For several months, Burbank residents have gone before the City Council complaining about the lack of building code enforcement occurring in town, specifically when a homeowner demolishes a home without permits or builds a house that is different from what was approved.
Community Development Director Patrick Prescott discussed with council members on Tuesday some of the ways he is trying to effect more proactive enforcement around the city in order to catch those who are not following the law.
“Recently, due to some egregious violations of the building code and illegal demolition of single-family homes, it became necessary to review our formerly softer approach to enforcement,” Prescott said.
Prescott said his department receives about 1,100 complaints each year, mainly related to nonpermitted construction and zoning violations. Those complaints are handled by six code enforcement inspectors.
He added that one half-time and six full-time building inspectors collectively perform about 20,000 inspections each year.
The somewhat lax code enforcement practices have raised the concerns of residents. Prescott said that in the past, code inspectors out in the field would allow changes to city-approved plans, which was an action residents did not agree with, even if the modifications were within the building code.
There has also been an issue with code inspectors not catching those who illegally tear down their houses without receiving the proper permits from the city.
After receiving several complaints from residents and input from the City Council, the Community Development Department in March decided to take a more aggressive and proactive approach to code enforcement.
“The intent of our more aggressive enforcement policy is to sort out the bad actors and ensure their compliance, as well as to send a clear message that violations of the zoning code and illegal construction is just not tolerated in Burbank,” Prescott said
Since March, several changes have been made within the department to tighten up enforcement. Prescott said changes to building plans made out in the field are not allowed, and if the homeowners want to make changes, they must bring their changes to planning staff.
The Community Development Department is also recruiting an additional code enforcement inspector, who will conduct Saturday and Sunday enforcement to catch anyone doing illegal construction on both weekend days. There is currently one inspector who does inspections only on Saturdays.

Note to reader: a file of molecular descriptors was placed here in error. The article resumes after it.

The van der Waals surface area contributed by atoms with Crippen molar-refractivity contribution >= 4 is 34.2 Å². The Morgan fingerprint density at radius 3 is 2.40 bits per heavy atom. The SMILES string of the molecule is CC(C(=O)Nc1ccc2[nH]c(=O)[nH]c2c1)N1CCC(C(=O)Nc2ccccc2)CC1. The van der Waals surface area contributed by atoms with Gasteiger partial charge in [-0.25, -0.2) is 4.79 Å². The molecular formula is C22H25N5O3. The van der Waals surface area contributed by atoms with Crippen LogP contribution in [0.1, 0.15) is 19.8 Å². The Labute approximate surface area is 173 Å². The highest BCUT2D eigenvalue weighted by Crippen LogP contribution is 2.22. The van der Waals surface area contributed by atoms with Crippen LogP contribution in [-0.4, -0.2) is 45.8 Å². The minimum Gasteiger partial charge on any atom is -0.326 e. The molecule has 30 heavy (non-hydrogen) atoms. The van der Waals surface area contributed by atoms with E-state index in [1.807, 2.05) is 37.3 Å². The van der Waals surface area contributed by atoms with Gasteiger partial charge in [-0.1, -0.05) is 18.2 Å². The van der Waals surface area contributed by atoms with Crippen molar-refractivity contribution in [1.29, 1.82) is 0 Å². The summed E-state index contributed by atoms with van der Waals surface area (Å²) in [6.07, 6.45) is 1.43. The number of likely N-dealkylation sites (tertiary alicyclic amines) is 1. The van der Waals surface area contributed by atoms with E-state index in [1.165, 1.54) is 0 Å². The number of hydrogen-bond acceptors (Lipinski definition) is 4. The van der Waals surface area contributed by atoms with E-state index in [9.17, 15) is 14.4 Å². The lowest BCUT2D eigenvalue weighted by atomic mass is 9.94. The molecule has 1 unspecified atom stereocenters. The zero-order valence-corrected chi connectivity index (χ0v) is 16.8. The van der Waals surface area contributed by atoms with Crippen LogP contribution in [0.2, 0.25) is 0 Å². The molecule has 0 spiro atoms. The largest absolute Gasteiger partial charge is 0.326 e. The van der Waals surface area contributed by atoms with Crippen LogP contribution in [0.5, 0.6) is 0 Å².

Prescott said they have also changed their policy on issuing fines on a property owner if they continue working on their project after they have been issued a red tag or a notice to stop work.
Building inspectors previously had the option of imposing a double permit fee penalty, which would result in a fee ranging between $4,000 and $6,000, on those who continue working on a project after they receive a “stop work” order. Prescott said the current policy is to issue a double permit fee penalty on all projects that have been issued a notice to stop work.
Prescott said that in some cases where a property owner continues to flaunt the law, the enforcement officers could use additional tools, such as issuing a notice of violation or pursuing civil or criminal prosecution.
Prescott said his department is looking into other ways they can make property owners comply with the law.
The offenders could enter into a receivership, in which a third party would take temporary control of the house until the issues are resolved.
The city could also consider cleanup campaigns, in which annual efforts would be made to remind residents to address any non-hazardous code violations on their property, such as an inoperable vehicle or over-height weeds.
“I’m hoping we’re righting the ship by doing this,” Councilman Jess Talamantes told Prescott. “If there’s things we need to tweak and change along the way, bring it forward.”